After years of resorting to running as my primary form of exercise, a few years ago I hit a breaking point and conquered my fear of the weight room. I then started lifting on and off, still interspersing running and cardio activities when I could.
But this summer, I joined a CrossFit gym and am loving going to as many classes as I can. Although it’s only been a little over three months since I started regularly CrossFitting, I’ve already noticed that I’m getting stronger. But it’s not just my muscles that are a recent development; I also observed something else new on my body: calluses.
Since starting to lift barbells and kettlebells, the calluses have appeared right below my fingers on both hands. Most of the time they’re not too irksome, but on a few occasions, I’ve felt intense pain after exercising with the calluses on my hands. One of my husband’s calluses even tore open (ouch!).
While they can be unpleasant, calluses aren’t necessarily a bad thing. They form due to continued pressure on a certain part of the skin. “Extra layers of skin grow over the affected area until a harder, raised bump appears,” notes Healthline.com. “Your body does this to protect your skin from being exposed to irritants or broken.”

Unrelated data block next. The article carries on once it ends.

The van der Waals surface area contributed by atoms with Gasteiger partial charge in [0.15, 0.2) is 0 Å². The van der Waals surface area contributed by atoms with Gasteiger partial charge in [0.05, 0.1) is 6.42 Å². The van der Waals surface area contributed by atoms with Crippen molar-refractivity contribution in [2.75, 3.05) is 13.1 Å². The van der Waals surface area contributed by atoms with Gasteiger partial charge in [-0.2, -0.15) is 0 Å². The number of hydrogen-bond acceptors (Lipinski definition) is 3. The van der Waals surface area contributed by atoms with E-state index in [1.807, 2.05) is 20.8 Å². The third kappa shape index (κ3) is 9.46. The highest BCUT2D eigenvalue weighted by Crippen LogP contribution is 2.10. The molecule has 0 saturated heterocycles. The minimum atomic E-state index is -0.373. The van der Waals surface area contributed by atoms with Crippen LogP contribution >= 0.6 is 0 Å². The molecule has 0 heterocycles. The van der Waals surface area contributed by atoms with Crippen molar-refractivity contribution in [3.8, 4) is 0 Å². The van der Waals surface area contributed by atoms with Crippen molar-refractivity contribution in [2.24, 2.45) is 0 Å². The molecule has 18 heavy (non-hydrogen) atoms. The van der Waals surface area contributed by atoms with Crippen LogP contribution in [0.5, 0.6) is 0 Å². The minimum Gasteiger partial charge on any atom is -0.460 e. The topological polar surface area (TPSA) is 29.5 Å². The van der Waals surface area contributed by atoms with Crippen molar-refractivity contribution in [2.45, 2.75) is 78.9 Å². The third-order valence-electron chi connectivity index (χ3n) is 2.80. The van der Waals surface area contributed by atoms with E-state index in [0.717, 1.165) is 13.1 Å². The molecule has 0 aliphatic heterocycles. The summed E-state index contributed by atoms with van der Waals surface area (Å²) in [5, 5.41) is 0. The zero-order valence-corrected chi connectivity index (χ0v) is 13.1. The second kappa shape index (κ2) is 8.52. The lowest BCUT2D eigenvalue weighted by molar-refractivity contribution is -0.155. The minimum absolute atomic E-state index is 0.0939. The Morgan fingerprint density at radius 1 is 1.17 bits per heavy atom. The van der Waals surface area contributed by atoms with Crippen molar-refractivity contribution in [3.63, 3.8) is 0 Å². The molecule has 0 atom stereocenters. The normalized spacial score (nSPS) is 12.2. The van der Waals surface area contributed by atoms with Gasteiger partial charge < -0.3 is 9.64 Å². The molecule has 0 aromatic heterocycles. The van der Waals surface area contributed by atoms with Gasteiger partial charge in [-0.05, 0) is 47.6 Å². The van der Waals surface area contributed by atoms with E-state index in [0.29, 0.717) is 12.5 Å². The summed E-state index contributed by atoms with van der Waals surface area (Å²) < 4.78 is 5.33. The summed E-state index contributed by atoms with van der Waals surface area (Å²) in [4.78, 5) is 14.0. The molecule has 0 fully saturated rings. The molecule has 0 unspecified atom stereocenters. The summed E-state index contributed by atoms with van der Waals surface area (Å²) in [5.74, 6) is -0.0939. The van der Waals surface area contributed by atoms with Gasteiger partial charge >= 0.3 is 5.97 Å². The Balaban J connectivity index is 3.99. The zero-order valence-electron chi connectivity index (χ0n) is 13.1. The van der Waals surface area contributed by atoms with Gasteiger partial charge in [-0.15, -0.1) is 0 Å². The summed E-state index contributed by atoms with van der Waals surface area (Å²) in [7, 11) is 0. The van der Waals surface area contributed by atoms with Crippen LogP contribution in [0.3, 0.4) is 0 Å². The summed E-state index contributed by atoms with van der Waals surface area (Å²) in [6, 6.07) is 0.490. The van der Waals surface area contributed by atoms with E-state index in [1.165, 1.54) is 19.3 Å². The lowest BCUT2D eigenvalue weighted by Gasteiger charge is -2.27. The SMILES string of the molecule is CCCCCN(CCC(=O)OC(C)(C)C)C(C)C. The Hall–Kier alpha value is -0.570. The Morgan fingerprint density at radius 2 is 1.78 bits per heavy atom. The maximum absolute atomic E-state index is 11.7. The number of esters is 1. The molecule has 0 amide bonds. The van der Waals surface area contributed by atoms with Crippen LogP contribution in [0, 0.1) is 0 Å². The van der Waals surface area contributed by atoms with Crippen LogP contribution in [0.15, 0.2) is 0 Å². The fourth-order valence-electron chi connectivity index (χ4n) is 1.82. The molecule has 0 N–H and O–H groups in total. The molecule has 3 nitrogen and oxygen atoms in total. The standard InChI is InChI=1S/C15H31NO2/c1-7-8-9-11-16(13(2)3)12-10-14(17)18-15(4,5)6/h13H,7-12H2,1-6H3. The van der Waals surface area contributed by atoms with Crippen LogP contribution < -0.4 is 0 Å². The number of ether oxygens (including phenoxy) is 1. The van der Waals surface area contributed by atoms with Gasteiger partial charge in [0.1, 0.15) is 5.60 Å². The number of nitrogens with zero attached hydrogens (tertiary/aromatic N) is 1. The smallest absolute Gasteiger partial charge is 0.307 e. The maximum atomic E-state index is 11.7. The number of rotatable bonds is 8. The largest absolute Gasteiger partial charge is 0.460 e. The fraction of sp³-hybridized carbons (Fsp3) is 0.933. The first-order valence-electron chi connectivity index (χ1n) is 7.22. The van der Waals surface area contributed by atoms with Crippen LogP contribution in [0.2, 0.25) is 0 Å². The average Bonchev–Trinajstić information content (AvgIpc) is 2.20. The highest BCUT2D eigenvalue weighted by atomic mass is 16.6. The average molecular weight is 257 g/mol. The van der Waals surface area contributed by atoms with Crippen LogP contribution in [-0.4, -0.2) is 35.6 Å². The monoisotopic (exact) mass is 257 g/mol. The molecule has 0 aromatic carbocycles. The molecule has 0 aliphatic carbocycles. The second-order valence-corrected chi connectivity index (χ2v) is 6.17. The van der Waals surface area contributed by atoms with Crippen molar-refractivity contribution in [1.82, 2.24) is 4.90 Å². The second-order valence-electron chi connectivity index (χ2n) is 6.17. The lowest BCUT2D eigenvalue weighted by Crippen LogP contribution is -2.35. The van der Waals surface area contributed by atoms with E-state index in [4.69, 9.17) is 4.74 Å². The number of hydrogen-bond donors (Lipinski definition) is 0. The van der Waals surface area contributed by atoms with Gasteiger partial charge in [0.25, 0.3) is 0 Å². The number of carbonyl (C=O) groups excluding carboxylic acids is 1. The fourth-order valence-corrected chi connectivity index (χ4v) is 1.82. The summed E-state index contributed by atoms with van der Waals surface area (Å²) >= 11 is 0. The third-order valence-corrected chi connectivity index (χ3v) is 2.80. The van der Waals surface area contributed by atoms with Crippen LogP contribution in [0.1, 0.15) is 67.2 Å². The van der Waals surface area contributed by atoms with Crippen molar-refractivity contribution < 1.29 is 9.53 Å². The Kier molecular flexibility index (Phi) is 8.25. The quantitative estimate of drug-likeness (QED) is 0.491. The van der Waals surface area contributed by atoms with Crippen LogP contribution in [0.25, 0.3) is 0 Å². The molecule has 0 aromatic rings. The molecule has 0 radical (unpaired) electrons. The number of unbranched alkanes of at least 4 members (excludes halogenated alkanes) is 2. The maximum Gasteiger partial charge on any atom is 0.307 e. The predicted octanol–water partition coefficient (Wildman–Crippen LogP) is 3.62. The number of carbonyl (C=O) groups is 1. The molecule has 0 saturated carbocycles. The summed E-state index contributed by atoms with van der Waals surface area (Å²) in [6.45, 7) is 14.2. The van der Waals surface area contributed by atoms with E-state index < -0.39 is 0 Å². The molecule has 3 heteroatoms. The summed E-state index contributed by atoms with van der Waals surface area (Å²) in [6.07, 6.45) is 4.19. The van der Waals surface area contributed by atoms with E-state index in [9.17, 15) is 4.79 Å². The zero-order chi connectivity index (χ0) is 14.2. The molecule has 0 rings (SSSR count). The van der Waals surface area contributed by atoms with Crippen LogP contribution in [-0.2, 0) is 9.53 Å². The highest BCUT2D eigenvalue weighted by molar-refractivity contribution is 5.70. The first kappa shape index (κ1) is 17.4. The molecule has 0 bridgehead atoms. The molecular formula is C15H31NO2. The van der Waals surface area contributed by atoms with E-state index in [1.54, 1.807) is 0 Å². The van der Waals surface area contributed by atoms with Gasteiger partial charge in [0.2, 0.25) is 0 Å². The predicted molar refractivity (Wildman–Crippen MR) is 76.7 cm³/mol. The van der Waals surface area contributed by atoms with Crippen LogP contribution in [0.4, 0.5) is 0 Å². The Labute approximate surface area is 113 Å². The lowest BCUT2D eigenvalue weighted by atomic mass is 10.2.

Still, is there a way to take care of the calluses after you get them?
How to treat your calluses
Dr. Nikola Djordjevic, a physician and the co-founder of medical information site MedAlertHelp.org, had a few tips to share.
“Proper moisturization will help prevent and treat calluses because it protects the skin from cracking,” he said. “When our skin is dry, the barrier that protects it from cracking is impaired, and this is how skin becomes prone to calluses.”
Djordjevic suggested using coconut oil to moisturize your skin.
Another piece of advice he offered is soaking your hands “for at least ten minutes in a bowl of water mixed with three tablespoons of Epsom salt, which will help to eliminate dead cells.”
How to prevent calluses
Treating your calluses is key, but it’s even better to be proactive. How can you prevent them from appearing in the first place?
Jamie Hickey, a personal trainer and founder of TruismFitness.com, recommended keeping a close eye on your grip while lifting, as it can reduce the pressure that forms calluses.
“Try holding the bar in between your palm and fingers, not in the middle of your palm,” he said. “This prevents the skin at the top of your palm from getting unnecessarily squeezed under the bar.”
If your hands are callusing from CrossFitting (or routinely lifting at the gym), try out some of these suggestions. And if you can, take charge early to stop calluses from showing up in the first place.